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Historic champion Cameron Jackson looks to the future

Cameron Jackson came out on top of a season-long battle with Ben Mitchell to win this year’s HSCC Historic Formula Ford championship, and he’s already back on circuit testing old and new cars.

This year was his first full season in FF1600, after a part-season in 2017 driving his Lola T200. He did, however, have the technical support of Neil Fowler, who won the 2001 Walter Hayes Trophy in the same car.

“Neil and all the guys at Neil Fowler Motorsport put in a lot. And we’ve got the car exactly where we wanted it,” says Jackson.

“I think it speaks volumes for Neil Fowler that we’ve not actually had a single reliability problem. Through testing, qualifying, racing, we’ve never had the car stop out on track. I think that is some sort of record.”

Jackson was not the only driver who was extremely consistent in 2018. Mitchell’s Merlyn Mk20 was never far behind and the title fight went to the penultimate race at Silverstone.

“When you look at the tables, and it’s me and Ben’s wins and second places, just back and forth, it was like sparring.

“He never missed a trick really, other than spinning off at Brands Hatch. He had perfect reliability and finish record. So that’s what we were up against, this consistently scoring points.”

Cameron Jackson / Ben Mitchell - Lola T200 / Jamun T2 - HSCC Historic Formula Ford - SilverstoneThe intensity of a full championship was something new for Jackson, especially one that was fought so closely.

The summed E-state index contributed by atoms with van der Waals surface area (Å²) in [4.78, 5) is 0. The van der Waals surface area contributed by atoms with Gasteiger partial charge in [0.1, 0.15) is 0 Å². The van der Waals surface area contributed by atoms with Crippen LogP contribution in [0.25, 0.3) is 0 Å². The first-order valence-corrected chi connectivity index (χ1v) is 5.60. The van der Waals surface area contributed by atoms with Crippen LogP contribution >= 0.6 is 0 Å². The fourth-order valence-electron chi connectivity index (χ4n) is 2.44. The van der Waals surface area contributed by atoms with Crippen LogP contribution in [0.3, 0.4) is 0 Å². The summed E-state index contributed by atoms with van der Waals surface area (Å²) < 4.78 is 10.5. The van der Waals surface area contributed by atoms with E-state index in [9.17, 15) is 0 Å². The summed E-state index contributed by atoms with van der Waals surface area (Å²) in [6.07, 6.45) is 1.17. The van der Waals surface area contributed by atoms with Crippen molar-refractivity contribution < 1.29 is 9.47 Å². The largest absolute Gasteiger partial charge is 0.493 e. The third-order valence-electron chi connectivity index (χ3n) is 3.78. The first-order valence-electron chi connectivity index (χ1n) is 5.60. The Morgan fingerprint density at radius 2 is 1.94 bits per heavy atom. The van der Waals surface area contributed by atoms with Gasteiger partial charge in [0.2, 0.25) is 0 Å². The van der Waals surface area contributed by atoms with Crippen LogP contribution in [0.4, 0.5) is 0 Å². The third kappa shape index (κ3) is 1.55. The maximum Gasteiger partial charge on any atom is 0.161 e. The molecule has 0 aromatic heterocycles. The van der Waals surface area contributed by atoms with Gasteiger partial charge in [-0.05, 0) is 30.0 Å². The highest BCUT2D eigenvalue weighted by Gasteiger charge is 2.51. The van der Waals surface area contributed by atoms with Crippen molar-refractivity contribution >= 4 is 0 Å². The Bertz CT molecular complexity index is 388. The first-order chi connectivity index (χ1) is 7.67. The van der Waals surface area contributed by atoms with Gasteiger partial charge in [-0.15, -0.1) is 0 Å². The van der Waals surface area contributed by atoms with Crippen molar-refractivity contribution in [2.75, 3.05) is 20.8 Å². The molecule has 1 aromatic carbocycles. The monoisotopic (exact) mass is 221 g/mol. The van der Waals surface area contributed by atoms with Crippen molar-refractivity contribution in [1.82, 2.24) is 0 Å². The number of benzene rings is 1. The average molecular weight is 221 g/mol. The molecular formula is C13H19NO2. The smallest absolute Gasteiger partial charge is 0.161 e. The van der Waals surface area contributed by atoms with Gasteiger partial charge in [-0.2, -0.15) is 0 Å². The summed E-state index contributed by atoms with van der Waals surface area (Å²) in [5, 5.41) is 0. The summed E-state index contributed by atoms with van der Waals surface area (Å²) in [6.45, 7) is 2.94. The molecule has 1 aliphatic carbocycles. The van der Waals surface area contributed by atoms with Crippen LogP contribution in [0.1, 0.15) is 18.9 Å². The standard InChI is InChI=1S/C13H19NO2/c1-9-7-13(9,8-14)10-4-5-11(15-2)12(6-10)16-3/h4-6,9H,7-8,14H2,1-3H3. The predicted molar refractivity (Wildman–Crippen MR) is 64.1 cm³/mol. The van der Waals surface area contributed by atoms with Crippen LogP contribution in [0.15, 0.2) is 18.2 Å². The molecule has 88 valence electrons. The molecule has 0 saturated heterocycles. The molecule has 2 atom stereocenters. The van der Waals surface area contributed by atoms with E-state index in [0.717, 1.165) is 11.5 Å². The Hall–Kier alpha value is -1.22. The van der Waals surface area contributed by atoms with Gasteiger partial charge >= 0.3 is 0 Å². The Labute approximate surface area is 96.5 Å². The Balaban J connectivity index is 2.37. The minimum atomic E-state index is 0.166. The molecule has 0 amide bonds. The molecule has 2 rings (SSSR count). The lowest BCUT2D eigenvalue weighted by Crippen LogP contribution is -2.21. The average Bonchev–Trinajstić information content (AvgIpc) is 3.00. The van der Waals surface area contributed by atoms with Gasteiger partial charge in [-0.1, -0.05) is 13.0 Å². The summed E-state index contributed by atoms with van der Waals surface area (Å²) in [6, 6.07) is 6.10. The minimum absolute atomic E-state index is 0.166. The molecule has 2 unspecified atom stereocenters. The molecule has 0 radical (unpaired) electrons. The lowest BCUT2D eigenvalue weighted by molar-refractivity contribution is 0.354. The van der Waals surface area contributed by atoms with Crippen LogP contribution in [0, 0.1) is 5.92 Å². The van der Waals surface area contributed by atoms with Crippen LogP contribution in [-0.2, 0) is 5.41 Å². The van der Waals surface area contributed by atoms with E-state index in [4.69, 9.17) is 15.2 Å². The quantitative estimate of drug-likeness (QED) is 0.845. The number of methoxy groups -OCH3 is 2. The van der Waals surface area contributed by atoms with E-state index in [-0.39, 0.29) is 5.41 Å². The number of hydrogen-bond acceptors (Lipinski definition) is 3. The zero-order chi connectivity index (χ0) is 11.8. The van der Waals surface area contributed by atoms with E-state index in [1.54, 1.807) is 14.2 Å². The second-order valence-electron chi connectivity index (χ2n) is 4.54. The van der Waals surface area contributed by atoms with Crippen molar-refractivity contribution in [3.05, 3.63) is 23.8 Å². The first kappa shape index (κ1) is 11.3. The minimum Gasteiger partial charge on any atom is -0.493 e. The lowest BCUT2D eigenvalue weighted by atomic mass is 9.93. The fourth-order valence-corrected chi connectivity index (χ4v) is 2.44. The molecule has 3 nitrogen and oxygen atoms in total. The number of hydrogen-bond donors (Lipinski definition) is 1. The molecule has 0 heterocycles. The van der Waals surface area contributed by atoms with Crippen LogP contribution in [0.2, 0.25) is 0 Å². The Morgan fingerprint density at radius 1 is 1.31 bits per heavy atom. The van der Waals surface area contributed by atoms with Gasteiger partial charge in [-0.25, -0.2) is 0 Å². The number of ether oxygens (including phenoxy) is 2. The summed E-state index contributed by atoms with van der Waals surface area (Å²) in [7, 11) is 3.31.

“When I was racing last year, I just did the odd race here and there. It was more just for fun. I’ve never been in a full championship campaign before. It definitely changes things when it means more, more’s on the line.”

Having conquered Historic FF1600, Jackson now has eyes on the BRSCC Avon Tyres National championship. He originally planned to enter the WHT in a Van Diemen RF07, but the car was not quite ready in time and he has put off its debut until 2019. Earlier this week he tested the car at Donington Park.

“We didn’t feel prepared enough and we didn’t want to run the risk of looking silly, so we decided to carry on developing the car, probably get out with it at a few races next year, in the National championship.

“But not doing a full campaign or anything. More preparation for the end of year events like the WHT and the Festival. I’m quite excited about that, I think that that’ll be good fun.”

Driving a car that’s 37 years younger has not culled Jackson’s enthusiasm for historic racing. He still owns a Brabham BT2 Formula Junior, which he raced this year, and remains part of his future racing plans.

“I’ve had some fantastic results in the Junior this year as well, and we’ve won a lot of races, set new lap records, and been involved in some great events like the Silverstone Classic, coming back through the grid from last position to finish on the podium.”

The Junior was Jackson’s ticket to his first Goodwood Revival as a driver, an experience he wants to repeat.

“I just had the best time ever. I’ve got to be at that event every year. I feel like I should have been born in that era. It was just great fun. Somehow I’ve got to work out how I can be out at Goodwood next year.”

Jackson is quite unusual in that he is crossing over from historic to modern FF1600, but it’s something he thinks should happen more often.

“It’d be nice if some of the National drivers did some guest races in historics. If someone like Joey Foster enters a race, I’ll enter that race, definitely.”

Image courtesy of http://www.martincooperphoto.co.uk

 

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